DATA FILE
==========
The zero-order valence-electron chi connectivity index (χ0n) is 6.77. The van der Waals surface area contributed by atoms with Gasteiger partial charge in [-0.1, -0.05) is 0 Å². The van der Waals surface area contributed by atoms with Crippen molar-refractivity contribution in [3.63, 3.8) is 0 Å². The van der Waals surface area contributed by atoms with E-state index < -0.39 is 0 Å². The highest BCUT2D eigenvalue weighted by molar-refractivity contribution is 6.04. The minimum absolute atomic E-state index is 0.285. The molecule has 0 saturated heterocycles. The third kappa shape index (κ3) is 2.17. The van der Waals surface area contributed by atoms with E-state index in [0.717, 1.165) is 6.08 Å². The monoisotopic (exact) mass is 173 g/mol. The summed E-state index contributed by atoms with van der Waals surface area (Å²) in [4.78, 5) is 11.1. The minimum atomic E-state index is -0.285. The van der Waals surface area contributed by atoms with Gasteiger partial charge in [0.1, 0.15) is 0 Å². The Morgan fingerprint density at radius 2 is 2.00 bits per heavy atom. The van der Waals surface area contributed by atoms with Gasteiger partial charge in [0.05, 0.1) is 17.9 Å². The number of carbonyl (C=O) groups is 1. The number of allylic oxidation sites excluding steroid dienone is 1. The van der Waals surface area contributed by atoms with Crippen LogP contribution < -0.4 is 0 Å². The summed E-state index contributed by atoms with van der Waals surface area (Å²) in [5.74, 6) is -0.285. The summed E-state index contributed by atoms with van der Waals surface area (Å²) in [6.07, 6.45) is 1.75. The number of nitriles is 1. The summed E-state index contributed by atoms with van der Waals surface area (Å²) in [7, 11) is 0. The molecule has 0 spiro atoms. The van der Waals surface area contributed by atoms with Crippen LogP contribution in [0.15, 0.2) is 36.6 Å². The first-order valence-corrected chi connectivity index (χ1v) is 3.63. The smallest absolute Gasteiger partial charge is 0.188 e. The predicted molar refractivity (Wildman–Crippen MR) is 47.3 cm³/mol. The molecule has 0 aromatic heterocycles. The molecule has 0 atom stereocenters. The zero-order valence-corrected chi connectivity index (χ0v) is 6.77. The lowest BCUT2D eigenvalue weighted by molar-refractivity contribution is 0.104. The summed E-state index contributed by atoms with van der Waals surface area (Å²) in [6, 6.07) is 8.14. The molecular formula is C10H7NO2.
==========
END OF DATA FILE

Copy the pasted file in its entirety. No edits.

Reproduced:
The zero-order valence-electron chi connectivity index (χ0n) is 6.77. The van der Waals surface area contributed by atoms with Gasteiger partial charge in [-0.1, -0.05) is 0 Å². The van der Waals surface area contributed by atoms with Crippen molar-refractivity contribution in [3.63, 3.8) is 0 Å². The van der Waals surface area contributed by atoms with E-state index < -0.39 is 0 Å². The highest BCUT2D eigenvalue weighted by molar-refractivity contribution is 6.04. The minimum absolute atomic E-state index is 0.285. The molecule has 0 saturated heterocycles. The third kappa shape index (κ3) is 2.17. The van der Waals surface area contributed by atoms with E-state index in [0.717, 1.165) is 6.08 Å². The monoisotopic (exact) mass is 173 g/mol. The summed E-state index contributed by atoms with van der Waals surface area (Å²) in [4.78, 5) is 11.1. The minimum atomic E-state index is -0.285. The van der Waals surface area contributed by atoms with Gasteiger partial charge in [0.1, 0.15) is 0 Å². The Morgan fingerprint density at radius 2 is 2.00 bits per heavy atom. The van der Waals surface area contributed by atoms with Gasteiger partial charge in [0.05, 0.1) is 17.9 Å². The number of carbonyl (C=O) groups is 1. The number of allylic oxidation sites excluding steroid dienone is 1. The van der Waals surface area contributed by atoms with Crippen LogP contribution < -0.4 is 0 Å². The summed E-state index contributed by atoms with van der Waals surface area (Å²) in [5.74, 6) is -0.285. The summed E-state index contributed by atoms with van der Waals surface area (Å²) in [6.07, 6.45) is 1.75. The number of nitriles is 1. The summed E-state index contributed by atoms with van der Waals surface area (Å²) in [7, 11) is 0. The molecule has 0 spiro atoms. The van der Waals surface area contributed by atoms with Crippen LogP contribution in [0.15, 0.2) is 36.6 Å². The first-order valence-corrected chi connectivity index (χ1v) is 3.63. The smallest absolute Gasteiger partial charge is 0.188 e. The predicted molar refractivity (Wildman–Crippen MR) is 47.3 cm³/mol. The molecule has 0 aromatic heterocycles. The molecule has 0 atom stereocenters. The zero-order valence-corrected chi connectivity index (χ0v) is 6.77. The lowest BCUT2D eigenvalue weighted by molar-refractivity contribution is 0.104. The summed E-state index contributed by atoms with van der Waals surface area (Å²) in [6, 6.07) is 8.14. The molecular formula is C10H7NO2.